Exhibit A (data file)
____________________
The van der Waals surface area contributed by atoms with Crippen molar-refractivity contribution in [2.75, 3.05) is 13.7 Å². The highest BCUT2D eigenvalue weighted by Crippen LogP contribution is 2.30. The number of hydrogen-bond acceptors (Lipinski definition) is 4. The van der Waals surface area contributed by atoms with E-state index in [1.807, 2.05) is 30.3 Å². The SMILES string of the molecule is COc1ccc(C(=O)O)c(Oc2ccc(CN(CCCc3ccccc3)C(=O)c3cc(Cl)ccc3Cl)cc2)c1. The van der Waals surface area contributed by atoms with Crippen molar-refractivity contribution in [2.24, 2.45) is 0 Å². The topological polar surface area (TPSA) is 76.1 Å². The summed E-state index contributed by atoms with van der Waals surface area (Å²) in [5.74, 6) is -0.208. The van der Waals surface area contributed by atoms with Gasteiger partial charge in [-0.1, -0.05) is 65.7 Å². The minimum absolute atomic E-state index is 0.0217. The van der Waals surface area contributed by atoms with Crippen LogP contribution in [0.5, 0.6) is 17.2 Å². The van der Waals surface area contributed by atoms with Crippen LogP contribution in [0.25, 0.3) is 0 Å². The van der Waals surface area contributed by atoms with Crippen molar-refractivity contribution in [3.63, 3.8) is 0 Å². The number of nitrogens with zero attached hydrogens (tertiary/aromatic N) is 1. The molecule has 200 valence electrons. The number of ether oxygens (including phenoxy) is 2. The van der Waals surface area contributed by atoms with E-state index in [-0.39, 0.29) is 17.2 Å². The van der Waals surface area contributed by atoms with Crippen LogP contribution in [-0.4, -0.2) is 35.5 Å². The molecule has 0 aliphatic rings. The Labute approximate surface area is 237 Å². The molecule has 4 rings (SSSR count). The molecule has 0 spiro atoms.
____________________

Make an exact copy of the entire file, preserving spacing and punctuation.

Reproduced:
The van der Waals surface area contributed by atoms with Crippen molar-refractivity contribution in [2.75, 3.05) is 13.7 Å². The highest BCUT2D eigenvalue weighted by Crippen LogP contribution is 2.30. The number of hydrogen-bond acceptors (Lipinski definition) is 4. The van der Waals surface area contributed by atoms with E-state index in [1.807, 2.05) is 30.3 Å². The SMILES string of the molecule is COc1ccc(C(=O)O)c(Oc2ccc(CN(CCCc3ccccc3)C(=O)c3cc(Cl)ccc3Cl)cc2)c1. The van der Waals surface area contributed by atoms with Crippen molar-refractivity contribution in [2.24, 2.45) is 0 Å². The topological polar surface area (TPSA) is 76.1 Å². The summed E-state index contributed by atoms with van der Waals surface area (Å²) in [5.74, 6) is -0.208. The van der Waals surface area contributed by atoms with Gasteiger partial charge in [-0.1, -0.05) is 65.7 Å². The minimum absolute atomic E-state index is 0.0217. The van der Waals surface area contributed by atoms with Crippen LogP contribution in [0.5, 0.6) is 17.2 Å². The van der Waals surface area contributed by atoms with Crippen LogP contribution in [0.25, 0.3) is 0 Å². The van der Waals surface area contributed by atoms with Crippen molar-refractivity contribution in [3.63, 3.8) is 0 Å². The number of nitrogens with zero attached hydrogens (tertiary/aromatic N) is 1. The molecule has 200 valence electrons. The number of ether oxygens (including phenoxy) is 2. The van der Waals surface area contributed by atoms with E-state index in [-0.39, 0.29) is 17.2 Å². The van der Waals surface area contributed by atoms with Crippen LogP contribution in [-0.4, -0.2) is 35.5 Å². The molecule has 0 aliphatic rings. The Labute approximate surface area is 237 Å². The molecule has 4 rings (SSSR count). The molecule has 0 spiro atoms.